I did limited testing with some of the other settings for DXR reflection quality, but there are some bugs right now that can affect the medium and high modes. Nvidia recommends using the low setting, which improves performance on all GPUs by about 25-30 percent compared to ultra DXR reflections, but the low setting also tends to miss a lot of the reflections that are present on the higher quality modes. In other words, even after an extra month or more of working on the game and engine, this is still a work in progress. Pretty much standard fare for any cutting edge technology, I suppose.

Initial thoughts

Battlefield 5 performance with DXR is not where I'd like it to be, especially in multiplayer. But high quality graphics at the cost of framerates doesn't really make sense for multiplayer in the first place. How many Fortnite or PUBG players and streamers are running at 4k ultra compared to 1080p medium/high? Improving lighting, shadows, and reflections often makes it more difficult to spot and kill the other players first, which is counterproductive. Until the minimum quality in games improves to the point where ray tracing becomes standard, most competitive gamers will likely give it a pass. But that doesn't mean we don't need or want it.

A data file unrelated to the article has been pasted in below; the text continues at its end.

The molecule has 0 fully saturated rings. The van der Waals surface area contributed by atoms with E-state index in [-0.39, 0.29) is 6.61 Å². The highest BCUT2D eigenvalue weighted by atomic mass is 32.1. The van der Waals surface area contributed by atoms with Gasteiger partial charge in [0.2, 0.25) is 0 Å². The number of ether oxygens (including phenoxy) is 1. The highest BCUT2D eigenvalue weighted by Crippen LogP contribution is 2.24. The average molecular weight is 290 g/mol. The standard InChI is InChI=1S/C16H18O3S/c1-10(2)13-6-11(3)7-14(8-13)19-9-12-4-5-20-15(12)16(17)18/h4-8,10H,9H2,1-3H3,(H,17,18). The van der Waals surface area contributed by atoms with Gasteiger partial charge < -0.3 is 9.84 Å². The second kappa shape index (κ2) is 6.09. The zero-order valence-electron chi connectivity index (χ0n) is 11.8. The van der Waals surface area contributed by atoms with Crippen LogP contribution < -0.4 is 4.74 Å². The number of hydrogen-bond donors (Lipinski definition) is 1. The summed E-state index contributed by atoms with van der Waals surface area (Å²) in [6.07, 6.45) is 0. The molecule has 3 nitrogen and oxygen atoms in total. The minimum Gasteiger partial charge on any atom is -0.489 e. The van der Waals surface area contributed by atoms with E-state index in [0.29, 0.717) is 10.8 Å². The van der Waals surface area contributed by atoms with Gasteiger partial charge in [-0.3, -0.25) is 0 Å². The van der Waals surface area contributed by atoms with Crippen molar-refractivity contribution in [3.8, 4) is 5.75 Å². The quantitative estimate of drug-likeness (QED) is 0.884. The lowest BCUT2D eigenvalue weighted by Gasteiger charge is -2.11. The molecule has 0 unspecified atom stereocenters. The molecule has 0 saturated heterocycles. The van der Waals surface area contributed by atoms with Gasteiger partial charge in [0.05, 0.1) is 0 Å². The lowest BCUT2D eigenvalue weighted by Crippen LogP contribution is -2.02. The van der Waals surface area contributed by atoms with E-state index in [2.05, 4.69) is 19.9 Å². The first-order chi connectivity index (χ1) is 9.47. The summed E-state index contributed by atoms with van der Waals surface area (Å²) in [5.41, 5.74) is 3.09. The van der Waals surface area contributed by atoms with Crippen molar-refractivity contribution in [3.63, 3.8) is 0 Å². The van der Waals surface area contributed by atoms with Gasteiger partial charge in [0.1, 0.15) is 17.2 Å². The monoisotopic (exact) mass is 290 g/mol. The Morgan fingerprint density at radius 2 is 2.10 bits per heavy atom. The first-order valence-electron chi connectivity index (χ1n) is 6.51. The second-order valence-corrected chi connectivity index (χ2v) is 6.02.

Ray tracing isn't some new technology that Nvidia just pulled out of its hat. It's been the foundation of high quality computer graphics for decades. Most movies make extensive use of the technique, and companies like Pixar have massive rendering farms composed of hundreds (probably thousands) of servers to help generate CGI movies. Attempting to figure out ways to accelerate ray tracing via hardware isn't new either—Caustic for example (now owned by Imagination Technologies) released its R2100 and R2500 accelerators in 2013 for that purpose. The R2500 was only moderately faster than a dual-Xeon CPU solution at the time, but it 'only' cost $1,000 and could calculate around 50 million incoherent rays per second.